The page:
Venkoji, a half-brother of Chattrapathi Shivaji and the son of Shahji Bhonsle, was instrumental in building this temple. Venkoji received the jagir of Bangalore on the death of his father, while Shivaji continued to reign from Pune.
An old inscription found on the outcrop of the temple refers to the grant given to Medaralingana village by Maratha Sardar Venkoji or Ekoji in 1669 for the upkeep of the temple.
The inscription cautions that no one should alter or attempt to change the grant given by Venkoji, including Hindus and Muslims. It clearly refers to various communities of the medieval period, including Muslims and Hindus.
Another story says the place where Malleswaram stands today was once a village called Mallapuram. The village made way for the then Mysore State and the Bangalore Municipality to construct Malleswaram and Basavanagudi. This was when K. Seshadri Iyer was the Dewan.
However, there is no vernacular or historical records before the 1880s support the claim of Mallapura village, There are, however, records to indicate that the area originally came under the village of Ranganatha Palya. An 1878 Survey of India map indicates this. This will buttress the story that just as Basavanagudi was named after the Basavanna temple, Malleswaram was named after the Kadu Mallikarjuna (Malleswara) temple.
Interestingly, both Basavanagudi and Malleswaram were planned  on foothills: If Basavanagudi lies on the foothills of the Bull Temple, Bugle Rock and Lal Bagh,  Malleswaram is on the foothills of the Kempe Gowda watchtower and Palace Guttahalli. Malleswaram was so planned that it had a big water source. A big stream, now a Raja Kaluve, ran through it and it was meant to provide temporary shelter during large epidemics (such as the plague) and during famine.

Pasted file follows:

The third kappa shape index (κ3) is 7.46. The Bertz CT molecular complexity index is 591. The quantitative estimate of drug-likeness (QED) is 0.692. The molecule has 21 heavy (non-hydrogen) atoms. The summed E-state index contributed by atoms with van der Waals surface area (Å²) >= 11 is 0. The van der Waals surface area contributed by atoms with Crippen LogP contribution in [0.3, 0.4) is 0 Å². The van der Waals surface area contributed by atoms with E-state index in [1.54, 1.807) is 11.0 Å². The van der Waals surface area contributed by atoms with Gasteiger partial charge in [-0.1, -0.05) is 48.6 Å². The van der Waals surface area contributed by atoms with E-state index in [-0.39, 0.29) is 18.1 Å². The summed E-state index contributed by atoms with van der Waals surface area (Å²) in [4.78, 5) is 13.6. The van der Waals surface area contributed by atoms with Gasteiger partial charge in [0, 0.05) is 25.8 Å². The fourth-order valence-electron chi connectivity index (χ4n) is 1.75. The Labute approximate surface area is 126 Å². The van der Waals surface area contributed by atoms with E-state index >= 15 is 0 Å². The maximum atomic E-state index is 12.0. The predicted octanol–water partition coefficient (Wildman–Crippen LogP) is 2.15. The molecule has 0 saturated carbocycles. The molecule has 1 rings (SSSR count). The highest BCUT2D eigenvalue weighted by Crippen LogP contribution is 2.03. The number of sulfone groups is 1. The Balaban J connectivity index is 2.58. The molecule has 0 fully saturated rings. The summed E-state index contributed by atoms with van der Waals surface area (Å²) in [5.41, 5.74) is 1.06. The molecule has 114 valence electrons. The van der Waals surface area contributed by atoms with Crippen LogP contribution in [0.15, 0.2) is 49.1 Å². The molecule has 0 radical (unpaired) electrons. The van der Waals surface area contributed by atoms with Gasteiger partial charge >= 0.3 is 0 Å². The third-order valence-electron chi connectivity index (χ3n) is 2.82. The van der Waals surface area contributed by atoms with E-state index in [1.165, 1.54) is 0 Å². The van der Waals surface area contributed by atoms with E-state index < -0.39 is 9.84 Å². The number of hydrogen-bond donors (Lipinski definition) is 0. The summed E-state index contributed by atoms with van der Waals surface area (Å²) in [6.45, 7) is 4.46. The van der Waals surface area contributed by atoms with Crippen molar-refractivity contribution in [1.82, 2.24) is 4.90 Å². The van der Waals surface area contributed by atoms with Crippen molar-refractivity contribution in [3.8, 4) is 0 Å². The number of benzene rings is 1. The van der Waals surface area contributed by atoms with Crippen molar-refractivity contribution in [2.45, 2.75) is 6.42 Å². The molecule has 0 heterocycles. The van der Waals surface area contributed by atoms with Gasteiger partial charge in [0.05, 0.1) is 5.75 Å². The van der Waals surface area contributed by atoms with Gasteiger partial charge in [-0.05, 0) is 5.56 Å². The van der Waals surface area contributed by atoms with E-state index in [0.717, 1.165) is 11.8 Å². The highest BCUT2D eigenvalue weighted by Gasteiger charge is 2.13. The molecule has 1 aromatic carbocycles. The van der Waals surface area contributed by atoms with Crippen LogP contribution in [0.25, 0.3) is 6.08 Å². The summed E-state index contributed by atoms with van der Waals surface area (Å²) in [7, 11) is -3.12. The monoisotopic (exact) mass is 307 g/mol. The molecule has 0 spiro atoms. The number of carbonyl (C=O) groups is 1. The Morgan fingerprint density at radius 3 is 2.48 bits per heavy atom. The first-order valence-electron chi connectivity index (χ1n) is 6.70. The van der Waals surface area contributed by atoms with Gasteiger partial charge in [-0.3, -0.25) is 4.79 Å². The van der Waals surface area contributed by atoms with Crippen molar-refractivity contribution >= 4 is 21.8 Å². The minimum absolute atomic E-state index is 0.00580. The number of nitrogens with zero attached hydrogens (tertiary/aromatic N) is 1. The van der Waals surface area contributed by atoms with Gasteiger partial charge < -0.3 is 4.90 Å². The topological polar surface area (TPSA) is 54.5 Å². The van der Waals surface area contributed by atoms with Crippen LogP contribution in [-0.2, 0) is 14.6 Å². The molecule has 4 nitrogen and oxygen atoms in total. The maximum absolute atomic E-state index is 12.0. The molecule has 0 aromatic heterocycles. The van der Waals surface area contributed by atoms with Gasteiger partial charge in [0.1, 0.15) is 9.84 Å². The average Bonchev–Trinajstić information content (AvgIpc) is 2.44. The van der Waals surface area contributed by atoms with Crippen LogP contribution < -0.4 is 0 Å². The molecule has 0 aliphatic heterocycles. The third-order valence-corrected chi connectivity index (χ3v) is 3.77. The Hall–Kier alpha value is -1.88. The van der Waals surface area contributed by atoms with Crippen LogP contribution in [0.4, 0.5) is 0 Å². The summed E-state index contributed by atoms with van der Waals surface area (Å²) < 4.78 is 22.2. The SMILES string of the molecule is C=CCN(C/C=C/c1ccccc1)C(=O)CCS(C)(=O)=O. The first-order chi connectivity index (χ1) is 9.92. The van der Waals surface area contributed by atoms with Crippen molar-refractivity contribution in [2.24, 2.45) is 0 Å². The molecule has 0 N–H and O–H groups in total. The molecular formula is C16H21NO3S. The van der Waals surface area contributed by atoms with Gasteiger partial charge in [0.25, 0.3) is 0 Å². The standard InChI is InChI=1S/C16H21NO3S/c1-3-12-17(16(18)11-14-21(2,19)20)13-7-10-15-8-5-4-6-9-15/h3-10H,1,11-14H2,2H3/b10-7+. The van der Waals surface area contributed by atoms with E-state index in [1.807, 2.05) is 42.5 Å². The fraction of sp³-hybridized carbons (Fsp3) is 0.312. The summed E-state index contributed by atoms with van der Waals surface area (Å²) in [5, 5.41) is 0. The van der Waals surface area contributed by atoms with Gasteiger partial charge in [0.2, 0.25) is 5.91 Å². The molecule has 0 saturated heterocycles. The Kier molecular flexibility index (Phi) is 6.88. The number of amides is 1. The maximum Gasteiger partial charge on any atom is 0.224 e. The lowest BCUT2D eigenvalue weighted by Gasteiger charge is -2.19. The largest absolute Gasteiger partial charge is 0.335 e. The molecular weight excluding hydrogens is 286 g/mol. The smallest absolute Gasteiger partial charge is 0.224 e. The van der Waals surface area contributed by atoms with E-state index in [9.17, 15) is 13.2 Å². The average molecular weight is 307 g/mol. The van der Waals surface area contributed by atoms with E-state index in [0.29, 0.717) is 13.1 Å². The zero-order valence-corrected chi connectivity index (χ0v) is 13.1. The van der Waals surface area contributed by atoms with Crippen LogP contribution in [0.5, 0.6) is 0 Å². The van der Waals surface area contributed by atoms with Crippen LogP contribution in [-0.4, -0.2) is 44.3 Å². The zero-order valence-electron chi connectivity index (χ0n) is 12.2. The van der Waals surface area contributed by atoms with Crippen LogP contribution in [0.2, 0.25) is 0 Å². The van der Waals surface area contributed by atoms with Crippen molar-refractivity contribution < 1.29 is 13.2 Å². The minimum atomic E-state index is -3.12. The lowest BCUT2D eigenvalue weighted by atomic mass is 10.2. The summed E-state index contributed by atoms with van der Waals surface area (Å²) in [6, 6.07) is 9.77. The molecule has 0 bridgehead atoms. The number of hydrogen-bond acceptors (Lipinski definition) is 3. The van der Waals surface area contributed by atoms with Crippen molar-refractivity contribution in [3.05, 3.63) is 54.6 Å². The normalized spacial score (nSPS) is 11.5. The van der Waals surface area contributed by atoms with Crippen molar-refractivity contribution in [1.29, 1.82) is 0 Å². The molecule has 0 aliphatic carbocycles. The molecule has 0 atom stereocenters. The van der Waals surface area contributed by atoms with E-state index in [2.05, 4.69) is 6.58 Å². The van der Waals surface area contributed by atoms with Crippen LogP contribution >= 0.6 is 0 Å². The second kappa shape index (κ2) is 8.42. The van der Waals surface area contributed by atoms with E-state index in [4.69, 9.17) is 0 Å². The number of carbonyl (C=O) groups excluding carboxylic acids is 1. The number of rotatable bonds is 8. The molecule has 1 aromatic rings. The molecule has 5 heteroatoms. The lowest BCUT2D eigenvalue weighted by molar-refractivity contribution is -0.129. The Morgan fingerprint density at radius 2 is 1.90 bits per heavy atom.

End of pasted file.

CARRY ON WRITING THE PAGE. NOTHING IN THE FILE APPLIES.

Though Malleswaram had eight blocks, it was originally planned to accommodate all communities. While previous layouts such as Chamarajpet or Benson Town accommodated particular sections of society according to their original plans, Malleswaram was to provide accommodation to all.
The new Malleswaram had separate wards for Muslims, native Christians and various Hindu castes, including Brahmins, Lingayats, Vaishyas and others.
Then Malleswaram stretched from the old Raja Mills or Mysore Spinning and Weaving Mills (today Mantri Mall stands in its place) to 15th Cross including Sankey Tank in the north, and from the Bangalore-Arasikere railway track in the west to the Kadu Malleswara temple in the east.
Although the new layout was created and the Government invited people to purchase sites and settle there, it was met with little or no  response. The Government then formed a committee comprising among others V.P. Madhav Rao, Mir Shaukat Ali and Rao Bahadur Arcot Srinivasachar and K. Srinivasa Rao to develop the new area in 1892.
By 1895, the committee handed over the layout to the city municipal authorities with certain suggestions, and from then onwards, Malleswaram took off. However, it remained an ordinary neighbourhood until after Independence, when those who worked in the government and the upper classes chose to live there. From a site for rehabilitation to a posh neighbourhood, it has today emerged as the place of Malls.